Nursing Overnight — How Do You Adjust?

June 10th, 2011


By , BSN, RN

As a new nurse, I was surprised to find overnight shifts were the hardest to get. I thought I would be relegated to the middle-of-the-night as the newbie, but instead, there were wait lists to work overnight. It turned out that co-workers with families and other jobs vied for the overnights, leaving reasonable day and evening hours for the rest of the nursing staff.

Hospitals are the single largest employers of nurses in the United States. In order to provide care around the clock, staff nurses traditionally worked one of three 8-hour shifts (day, evening, night). A nursing shortage in the late 1970s and early 1980s prompted changes in shifts to 10- and 12- hour stretches. A recent American Nurse Association (ANA) poll of more than 16,000 nurses indicated that 58% of the nurses worked 12-hour shifts, with 20.8% working straight 12-hour nights.

I still don't understand how people adjust to that lifestyle, and it seems that science thinks many don't do it very well. A recent study, published in the scientific journal Public Library of Science One, found as many as 25% of hospital nurses go without sleep for up to 24 hours in order to adjust to working on the night shift. The study finds that this is the least effective strategy for adapting the internal, circadian clock to a night schedule.

The sleep strategy study published in Science One was based on questionnaires from 388 nurses who work at the Vanderbilt University Medical Center. Night nurses there are typically scheduled three nights on followed by two to five days off, when most switch back to a normal sleep cycle. That means most of them are shifting sleep cycles as frequently as twice a week.

In the past, similar studies have shown that repeated incidence of sleep/wake cycles being out of sync with the biological clock is not healthy. There are increased risks for developing cardiovascular, metabolic and gastrointestinal disorders, some types of cancer, and mental disorders when the sleep cycle is so deeply disrupted. Besides the physical risks to nurses' health when sleep cycles are so in flux, there are also safety issues for patients.

Fatigue, whether related to sleep deprivation, inadequate recovery or long work hours, is strongly tied to cognitive, psychomotor and behavioral impairment. For nurses on the overnight shift, that translates to slowed reaction times, lapses of attention to critical details, errors of omission and compromised critical thinking skills. In a national study of more than 2,000 nurses, working 12 or more hours per shift on any other shift than days, there was a 68% increase in the likelihood of a needle stick.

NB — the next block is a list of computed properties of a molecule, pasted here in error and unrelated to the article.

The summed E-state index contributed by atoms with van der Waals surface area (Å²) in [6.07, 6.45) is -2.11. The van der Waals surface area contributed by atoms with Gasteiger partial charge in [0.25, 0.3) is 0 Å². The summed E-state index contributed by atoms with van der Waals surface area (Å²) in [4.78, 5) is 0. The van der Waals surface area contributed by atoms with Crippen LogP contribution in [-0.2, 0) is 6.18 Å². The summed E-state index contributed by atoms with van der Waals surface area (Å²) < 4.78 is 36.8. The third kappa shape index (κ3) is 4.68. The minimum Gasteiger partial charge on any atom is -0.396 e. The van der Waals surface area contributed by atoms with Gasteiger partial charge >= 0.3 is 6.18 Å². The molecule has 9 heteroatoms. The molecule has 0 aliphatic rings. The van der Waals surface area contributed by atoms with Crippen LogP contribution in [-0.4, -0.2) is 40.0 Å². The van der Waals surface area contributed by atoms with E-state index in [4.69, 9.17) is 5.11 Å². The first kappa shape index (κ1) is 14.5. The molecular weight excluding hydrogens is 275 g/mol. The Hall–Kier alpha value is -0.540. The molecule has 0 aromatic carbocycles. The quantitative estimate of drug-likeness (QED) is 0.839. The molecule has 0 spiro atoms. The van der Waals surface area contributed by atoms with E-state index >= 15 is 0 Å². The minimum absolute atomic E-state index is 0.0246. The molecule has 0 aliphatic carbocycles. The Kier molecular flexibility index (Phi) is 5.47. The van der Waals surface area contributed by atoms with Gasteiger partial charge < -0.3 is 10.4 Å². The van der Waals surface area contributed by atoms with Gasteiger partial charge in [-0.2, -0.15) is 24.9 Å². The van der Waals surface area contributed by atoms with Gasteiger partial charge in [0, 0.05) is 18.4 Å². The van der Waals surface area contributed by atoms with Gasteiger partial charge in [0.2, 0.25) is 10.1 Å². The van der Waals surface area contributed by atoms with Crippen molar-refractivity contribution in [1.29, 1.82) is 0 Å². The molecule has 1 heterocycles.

The most common sleep strategy used by about half the study's participants was to sleep in late on the morning before their first night shift. The practice of skipping sleep altogether was the second most common means of adjustment. Very few participants reported maintaining a nighttime schedule on their days off.

This phenomenon of disrupted sleep even has an official name, shift work disorder (SWD), and it is a recognized medical condition that can be diagnosed and treated by a doctor. There are ways to combat it and try to find a healthier lifestyle before the symptoms get so severe you need medical treatment.

  • Create darkness. Even a very small crack of sunlight between the curtains can cause you to wake up when you are sleeping. If affordable, invest in room darkening or blackout shades. Less costly alternatives are to drape a heavy blanket over the windows or use masking tape and aluminum foil to cover the window panes.
  • The rest of the world may be awake, but make every effort to limit noise intrusions. If possible, turn of the phone. Create white noise with a fan, light, low music or a white noise machine.
  • Set a sleep schedule and try to keep to it. Try to go to bed at the same time every day so that your body has a rhythm.
  • Eat healthy. Drink water. Get some exercise. Get some sun, in small amounts.
  • Try to keep your schedule over the weekends. The less change the better.

Overnight shifts aren't for everyone, but they do offer some benefits. Generally, there is incentive or shift adjustment pay for working the overnight shift, which means more money in the pocket for you. Other pluses include greater autonomy, fewer staff meetings, and usually, no traffic jams. The night shift tends to be a looser, friendlier, less formal environment and there is a real sense of camaraderie among those folks who are up all night.

2 Responses to “Nursing Overnight — How Do You Adjust?”

  1. Jisuzhman Says:

    I worked 5 years of night shift. Always tired. Up over 24 hours at least once a week. Developed racing heart & gerd from all the coffee I drank to stay awake! Gained 20 lbs eating to stay awake. The only thing good about nightshift was the other RNs I worked with. Now I’m day/evenings 12 & 8 hour shifts and I love it! Would never work nights again no matter what the shift diff was!

  2. admin Says:

    Thanks for your comments, I do agree. The best part of overnights was the people, real team players. And the worst, the eating to stay awake.

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